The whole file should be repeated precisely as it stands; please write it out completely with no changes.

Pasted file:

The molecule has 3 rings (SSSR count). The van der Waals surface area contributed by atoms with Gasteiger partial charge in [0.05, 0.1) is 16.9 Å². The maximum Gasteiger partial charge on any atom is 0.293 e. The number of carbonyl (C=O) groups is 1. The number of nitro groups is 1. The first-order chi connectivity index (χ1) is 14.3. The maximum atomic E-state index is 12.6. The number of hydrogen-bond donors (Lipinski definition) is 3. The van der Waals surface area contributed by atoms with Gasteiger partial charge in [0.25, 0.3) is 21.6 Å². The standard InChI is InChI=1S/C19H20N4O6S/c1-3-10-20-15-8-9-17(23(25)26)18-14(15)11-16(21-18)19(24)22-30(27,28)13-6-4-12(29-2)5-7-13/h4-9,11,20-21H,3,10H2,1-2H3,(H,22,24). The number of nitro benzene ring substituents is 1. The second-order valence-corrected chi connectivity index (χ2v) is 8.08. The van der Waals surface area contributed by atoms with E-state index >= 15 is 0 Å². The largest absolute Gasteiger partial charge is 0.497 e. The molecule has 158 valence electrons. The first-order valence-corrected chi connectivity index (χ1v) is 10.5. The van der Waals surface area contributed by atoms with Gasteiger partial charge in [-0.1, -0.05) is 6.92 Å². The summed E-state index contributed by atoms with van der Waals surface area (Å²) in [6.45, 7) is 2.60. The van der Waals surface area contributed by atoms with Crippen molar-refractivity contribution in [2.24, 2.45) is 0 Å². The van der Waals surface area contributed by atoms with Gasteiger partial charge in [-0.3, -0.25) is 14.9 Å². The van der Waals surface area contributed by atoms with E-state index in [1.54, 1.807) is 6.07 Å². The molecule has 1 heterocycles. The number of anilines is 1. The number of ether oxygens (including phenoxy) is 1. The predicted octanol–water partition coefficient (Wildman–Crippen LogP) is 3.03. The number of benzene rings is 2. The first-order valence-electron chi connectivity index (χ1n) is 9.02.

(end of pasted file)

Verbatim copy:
The molecule has 3 rings (SSSR count). The van der Waals surface area contributed by atoms with Gasteiger partial charge in [0.05, 0.1) is 16.9 Å². The maximum Gasteiger partial charge on any atom is 0.293 e. The number of carbonyl (C=O) groups is 1. The number of nitro groups is 1. The first-order chi connectivity index (χ1) is 14.3. The maximum atomic E-state index is 12.6. The number of hydrogen-bond donors (Lipinski definition) is 3. The van der Waals surface area contributed by atoms with Gasteiger partial charge in [0.25, 0.3) is 21.6 Å². The standard InChI is InChI=1S/C19H20N4O6S/c1-3-10-20-15-8-9-17(23(25)26)18-14(15)11-16(21-18)19(24)22-30(27,28)13-6-4-12(29-2)5-7-13/h4-9,11,20-21H,3,10H2,1-2H3,(H,22,24). The number of nitro benzene ring substituents is 1. The second-order valence-corrected chi connectivity index (χ2v) is 8.08. The van der Waals surface area contributed by atoms with E-state index >= 15 is 0 Å². The largest absolute Gasteiger partial charge is 0.497 e. The molecule has 158 valence electrons. The first-order valence-corrected chi connectivity index (χ1v) is 10.5. The van der Waals surface area contributed by atoms with Gasteiger partial charge in [-0.1, -0.05) is 6.92 Å². The summed E-state index contributed by atoms with van der Waals surface area (Å²) in [6.45, 7) is 2.60. The van der Waals surface area contributed by atoms with Crippen molar-refractivity contribution in [2.24, 2.45) is 0 Å². The van der Waals surface area contributed by atoms with Gasteiger partial charge in [-0.3, -0.25) is 14.9 Å². The van der Waals surface area contributed by atoms with E-state index in [1.54, 1.807) is 6.07 Å². The molecule has 1 heterocycles. The number of anilines is 1. The number of ether oxygens (including phenoxy) is 1. The predicted octanol–water partition coefficient (Wildman–Crippen LogP) is 3.03. The number of benzene rings is 2. The first-order valence-electron chi connectivity index (χ1n) is 9.02.